Why would someone who never (never, ever) watches situation comedies voluntarily preview the May 24 season finale of How I Met Your Mother?
I gave up on situation comedies many years ago. When I say “many,” I mean somewhere in the neighborhood of 30. There is a long list, in the history of television, of situation comedies I’ve enjoyed, some of which I was an actual fan.
I will drop everything (and anything) to watch Burns and Allen or The Honeymooners. As I grew up, reruns of these shows were very accessible and I loved them. Later situation comedies that I found enjoyable were Petticoat Junction, Taxi, Hot-L Baltimore, E/R, and The Larry Sanders Show. I must admit, I still enjoy The Beverly Hillbillies (when I’m in the mood).
I don’t know if Norman Lear is the man to blame, but around the time All in the Family and Maude made their debuts, situation comedies changed. That’s when formerly taboo topics, like politics and abortion, were introduced. The problem was that the shows were selling an agenda; they were trying to teach viewers a lesson on the correct way to think. Propaganda, anyone?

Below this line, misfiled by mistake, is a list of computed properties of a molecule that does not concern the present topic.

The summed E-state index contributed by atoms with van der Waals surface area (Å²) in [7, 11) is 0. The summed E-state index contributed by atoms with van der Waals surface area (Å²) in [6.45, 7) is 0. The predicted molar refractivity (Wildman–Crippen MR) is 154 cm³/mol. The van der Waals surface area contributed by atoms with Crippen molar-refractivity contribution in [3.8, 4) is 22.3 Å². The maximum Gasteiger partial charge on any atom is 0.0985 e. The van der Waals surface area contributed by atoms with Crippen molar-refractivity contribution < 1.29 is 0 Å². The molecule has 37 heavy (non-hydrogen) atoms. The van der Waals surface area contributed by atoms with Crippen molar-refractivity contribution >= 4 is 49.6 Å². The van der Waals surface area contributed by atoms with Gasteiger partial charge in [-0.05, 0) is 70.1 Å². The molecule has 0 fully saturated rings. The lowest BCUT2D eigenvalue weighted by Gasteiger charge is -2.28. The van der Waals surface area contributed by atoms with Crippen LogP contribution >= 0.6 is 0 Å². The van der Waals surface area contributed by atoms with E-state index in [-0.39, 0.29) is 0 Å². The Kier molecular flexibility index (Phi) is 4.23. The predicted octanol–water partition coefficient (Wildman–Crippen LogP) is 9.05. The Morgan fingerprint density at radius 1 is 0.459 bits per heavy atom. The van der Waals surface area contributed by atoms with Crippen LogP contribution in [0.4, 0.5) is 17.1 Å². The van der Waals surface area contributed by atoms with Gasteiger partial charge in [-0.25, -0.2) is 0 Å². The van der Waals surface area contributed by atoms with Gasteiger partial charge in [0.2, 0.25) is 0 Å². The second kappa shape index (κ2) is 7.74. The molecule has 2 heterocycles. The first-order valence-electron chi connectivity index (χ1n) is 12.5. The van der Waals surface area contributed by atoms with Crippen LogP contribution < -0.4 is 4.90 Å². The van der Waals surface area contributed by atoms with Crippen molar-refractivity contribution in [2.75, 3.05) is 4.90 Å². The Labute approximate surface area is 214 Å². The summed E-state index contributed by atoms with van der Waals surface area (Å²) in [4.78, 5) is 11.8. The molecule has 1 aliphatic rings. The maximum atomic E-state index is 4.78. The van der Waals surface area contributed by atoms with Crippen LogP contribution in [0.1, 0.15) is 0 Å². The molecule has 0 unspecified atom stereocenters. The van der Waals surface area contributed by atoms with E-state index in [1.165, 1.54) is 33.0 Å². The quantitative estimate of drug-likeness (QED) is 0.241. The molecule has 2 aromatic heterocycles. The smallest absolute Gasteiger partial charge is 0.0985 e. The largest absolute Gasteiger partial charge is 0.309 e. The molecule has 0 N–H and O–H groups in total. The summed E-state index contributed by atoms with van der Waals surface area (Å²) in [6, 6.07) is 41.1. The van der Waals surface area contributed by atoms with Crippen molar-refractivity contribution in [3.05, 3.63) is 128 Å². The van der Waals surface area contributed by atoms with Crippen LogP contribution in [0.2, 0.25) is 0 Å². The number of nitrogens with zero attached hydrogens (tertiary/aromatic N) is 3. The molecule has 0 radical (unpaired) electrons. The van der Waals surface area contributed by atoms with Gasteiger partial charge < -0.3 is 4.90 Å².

Every story has a moral if you look for it. The “classic” situation comedies offered such broad lessons as “lying only gets you into trouble,” “jealousy is a bad thing,” and “acting stupid [doing stupid things] won’t get you anywhere.” They reinforced things we already knew by presenting characters who had never learned them. As situation comedies evolved, they became less comedic and more academic.
Even well crafted shows like M*A*S*H seemed to have a mission. Family-based sitcoms, which used to emphasis gags and laughs, became lessons on what to do should certain circumstances present themselves (e.g., a friend uses drugs, is homeless, or is abused). Of course, even the worst circumstances nearly always ended with a neat solution and a smile.
I’m not sure if it was the incessant lessons that were being pushed out of television studios, the lack of creativity in writing, or the exploitation of current societal issues that finally separated me from sitcom watching. It was probably a combination of all three. It was, for sure, the recurring thought after watching a “comedy,” “that wasn’t funny.”